A Saturday Evening Post reporter asked, in 1932, John Maynard Keynes if there had ever been anything like the Great Depression. Keynes replied, “Yes. It was called the Dark Ages and it lasted 400 years.” While the Great Recession is not so severe as was the Great Depression, it begins to appear that the world is enduring something that could be called “The Little Dark Age.”
It is odd that the long stagnation has not emerged as a focus of the presidential election — from either nominee or either party. That possibly is because both parties, embarrassingly enough, are at fault. America is entering its fifth decade of punk (less than 3% average annual GDP) growth and second decade of pure stagnancy — growth arguably averaging under 2%. Less than 3% is bad, but less than 2% is slower than population growth. That implies a severe absence of opportunity to flourish: a “Little Dark Age.”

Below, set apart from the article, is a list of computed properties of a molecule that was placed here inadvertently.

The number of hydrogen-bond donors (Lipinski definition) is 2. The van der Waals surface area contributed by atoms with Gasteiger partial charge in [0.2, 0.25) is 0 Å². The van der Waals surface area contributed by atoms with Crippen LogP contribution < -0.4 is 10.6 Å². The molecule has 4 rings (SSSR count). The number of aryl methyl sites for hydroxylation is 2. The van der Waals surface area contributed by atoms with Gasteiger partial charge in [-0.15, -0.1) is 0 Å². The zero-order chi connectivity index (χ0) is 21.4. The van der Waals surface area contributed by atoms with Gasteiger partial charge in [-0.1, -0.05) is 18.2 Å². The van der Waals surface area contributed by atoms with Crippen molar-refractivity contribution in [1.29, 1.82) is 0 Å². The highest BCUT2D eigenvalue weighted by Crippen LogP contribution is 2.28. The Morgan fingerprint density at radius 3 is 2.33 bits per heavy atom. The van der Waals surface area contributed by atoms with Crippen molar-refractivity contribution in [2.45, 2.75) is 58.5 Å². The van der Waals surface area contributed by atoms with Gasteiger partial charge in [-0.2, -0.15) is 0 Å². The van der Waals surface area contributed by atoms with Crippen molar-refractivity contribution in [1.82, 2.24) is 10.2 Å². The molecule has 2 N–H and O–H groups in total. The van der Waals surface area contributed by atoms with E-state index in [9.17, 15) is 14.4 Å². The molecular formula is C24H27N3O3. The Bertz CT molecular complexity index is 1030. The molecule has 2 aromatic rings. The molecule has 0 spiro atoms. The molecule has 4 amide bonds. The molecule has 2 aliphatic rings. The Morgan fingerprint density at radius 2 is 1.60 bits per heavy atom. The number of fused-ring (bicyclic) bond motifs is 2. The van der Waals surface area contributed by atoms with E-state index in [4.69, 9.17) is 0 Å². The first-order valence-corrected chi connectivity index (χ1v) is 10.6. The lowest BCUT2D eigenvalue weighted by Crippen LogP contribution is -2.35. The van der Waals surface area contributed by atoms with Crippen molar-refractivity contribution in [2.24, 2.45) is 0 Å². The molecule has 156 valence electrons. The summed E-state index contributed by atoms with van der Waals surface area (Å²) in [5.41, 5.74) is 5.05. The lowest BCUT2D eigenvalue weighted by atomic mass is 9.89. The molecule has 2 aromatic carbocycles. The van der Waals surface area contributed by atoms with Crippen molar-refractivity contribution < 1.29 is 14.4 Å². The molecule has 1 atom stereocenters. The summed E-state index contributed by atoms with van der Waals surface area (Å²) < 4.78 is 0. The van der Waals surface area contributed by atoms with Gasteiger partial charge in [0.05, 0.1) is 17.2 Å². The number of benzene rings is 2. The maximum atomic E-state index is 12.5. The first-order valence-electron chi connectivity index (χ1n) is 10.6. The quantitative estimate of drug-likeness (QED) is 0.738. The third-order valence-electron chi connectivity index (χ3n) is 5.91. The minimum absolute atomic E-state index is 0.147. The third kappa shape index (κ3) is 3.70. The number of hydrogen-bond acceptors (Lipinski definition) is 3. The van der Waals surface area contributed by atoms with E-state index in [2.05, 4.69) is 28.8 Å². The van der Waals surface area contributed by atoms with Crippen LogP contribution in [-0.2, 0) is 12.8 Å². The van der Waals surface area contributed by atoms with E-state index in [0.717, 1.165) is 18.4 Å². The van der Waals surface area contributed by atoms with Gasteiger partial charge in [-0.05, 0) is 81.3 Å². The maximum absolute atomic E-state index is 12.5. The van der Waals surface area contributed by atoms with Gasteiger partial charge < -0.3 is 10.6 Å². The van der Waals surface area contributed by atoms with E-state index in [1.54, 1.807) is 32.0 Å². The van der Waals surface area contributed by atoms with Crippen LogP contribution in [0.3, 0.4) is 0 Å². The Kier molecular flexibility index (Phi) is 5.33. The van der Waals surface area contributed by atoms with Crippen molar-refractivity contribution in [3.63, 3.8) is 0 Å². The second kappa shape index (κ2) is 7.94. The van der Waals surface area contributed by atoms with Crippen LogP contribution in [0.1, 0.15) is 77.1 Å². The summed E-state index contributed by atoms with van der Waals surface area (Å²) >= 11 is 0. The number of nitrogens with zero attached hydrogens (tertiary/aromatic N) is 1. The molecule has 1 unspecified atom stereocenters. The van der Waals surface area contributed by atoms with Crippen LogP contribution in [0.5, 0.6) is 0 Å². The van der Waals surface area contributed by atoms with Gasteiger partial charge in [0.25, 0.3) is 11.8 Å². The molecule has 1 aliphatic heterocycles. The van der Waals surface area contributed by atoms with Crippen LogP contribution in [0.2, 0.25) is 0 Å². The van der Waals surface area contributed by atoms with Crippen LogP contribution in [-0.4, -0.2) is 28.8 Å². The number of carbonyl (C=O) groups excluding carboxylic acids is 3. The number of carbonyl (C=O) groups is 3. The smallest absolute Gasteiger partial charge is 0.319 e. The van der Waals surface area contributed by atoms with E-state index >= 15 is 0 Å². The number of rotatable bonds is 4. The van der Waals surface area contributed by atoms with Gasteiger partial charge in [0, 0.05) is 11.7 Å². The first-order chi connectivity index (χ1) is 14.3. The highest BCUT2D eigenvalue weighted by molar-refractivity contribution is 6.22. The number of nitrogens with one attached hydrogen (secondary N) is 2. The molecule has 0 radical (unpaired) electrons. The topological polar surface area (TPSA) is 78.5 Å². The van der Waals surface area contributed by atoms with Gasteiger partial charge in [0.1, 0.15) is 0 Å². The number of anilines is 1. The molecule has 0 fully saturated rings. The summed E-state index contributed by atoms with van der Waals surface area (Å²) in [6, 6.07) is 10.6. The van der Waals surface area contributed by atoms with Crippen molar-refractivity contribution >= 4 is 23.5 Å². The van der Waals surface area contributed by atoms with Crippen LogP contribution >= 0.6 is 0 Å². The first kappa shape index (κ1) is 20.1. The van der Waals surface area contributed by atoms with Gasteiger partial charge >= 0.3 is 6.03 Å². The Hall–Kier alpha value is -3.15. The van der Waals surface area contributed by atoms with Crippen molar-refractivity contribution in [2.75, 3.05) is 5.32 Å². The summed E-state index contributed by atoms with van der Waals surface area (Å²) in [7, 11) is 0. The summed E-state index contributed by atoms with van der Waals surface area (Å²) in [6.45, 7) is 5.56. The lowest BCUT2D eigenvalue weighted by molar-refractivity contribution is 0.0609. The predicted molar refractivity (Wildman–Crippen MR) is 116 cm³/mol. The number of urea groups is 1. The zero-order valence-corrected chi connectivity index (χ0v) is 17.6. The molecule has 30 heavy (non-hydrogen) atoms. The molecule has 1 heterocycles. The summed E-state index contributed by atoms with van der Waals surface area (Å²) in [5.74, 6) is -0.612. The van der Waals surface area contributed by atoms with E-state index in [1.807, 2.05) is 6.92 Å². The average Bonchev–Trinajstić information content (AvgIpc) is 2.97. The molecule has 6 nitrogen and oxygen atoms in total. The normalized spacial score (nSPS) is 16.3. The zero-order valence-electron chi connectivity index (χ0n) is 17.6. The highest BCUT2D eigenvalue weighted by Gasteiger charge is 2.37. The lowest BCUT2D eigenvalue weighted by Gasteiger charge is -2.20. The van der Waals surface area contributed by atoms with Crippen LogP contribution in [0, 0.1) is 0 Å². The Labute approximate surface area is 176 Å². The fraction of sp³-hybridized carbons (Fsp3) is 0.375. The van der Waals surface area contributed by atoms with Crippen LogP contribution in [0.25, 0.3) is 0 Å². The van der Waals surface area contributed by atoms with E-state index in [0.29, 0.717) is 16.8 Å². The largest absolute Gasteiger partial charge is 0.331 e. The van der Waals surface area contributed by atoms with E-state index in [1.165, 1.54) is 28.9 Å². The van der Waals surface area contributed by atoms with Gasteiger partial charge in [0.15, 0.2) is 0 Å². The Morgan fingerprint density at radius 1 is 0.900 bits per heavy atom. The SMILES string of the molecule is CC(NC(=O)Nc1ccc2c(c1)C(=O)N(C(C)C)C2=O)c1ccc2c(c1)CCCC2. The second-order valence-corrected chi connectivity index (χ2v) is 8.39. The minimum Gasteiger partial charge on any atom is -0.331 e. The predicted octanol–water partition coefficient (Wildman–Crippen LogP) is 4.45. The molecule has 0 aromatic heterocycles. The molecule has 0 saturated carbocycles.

Some among the privileged elite are settling for this, complacently, and dubbing it the “new normal.” Some, such as Obama, are responding to it with policies of redistribution — policies which supply sider Jude Wanniski argued are desired by the electorate for periods of economic contraction. It doesn’t have to be this way.
The classical supply siders taught more than tax rate cuts… although the political community has yet to really internalize this. British political economist Peter Bauer, in reviewing Wanniski’s The Way the World Works , summed up the essence of Wanniski’s primary argument, an argument that he won and was assimilated by the political culture. Tax rate cuts have come to define Republican doctrine:
According to Mr. Wanniski the task of political leadership is to find the rate of taxation which maximizes production, and is consistent with the distribution of income conductive to welfare. When the rulers understand this central issue and act on it, the society prospers and progresses; when they fail there is decline, conflict and chaos.
Republican Candidates Versus The New York Times: Why Isn’t the Economy Growing Faster? | John C. Goodman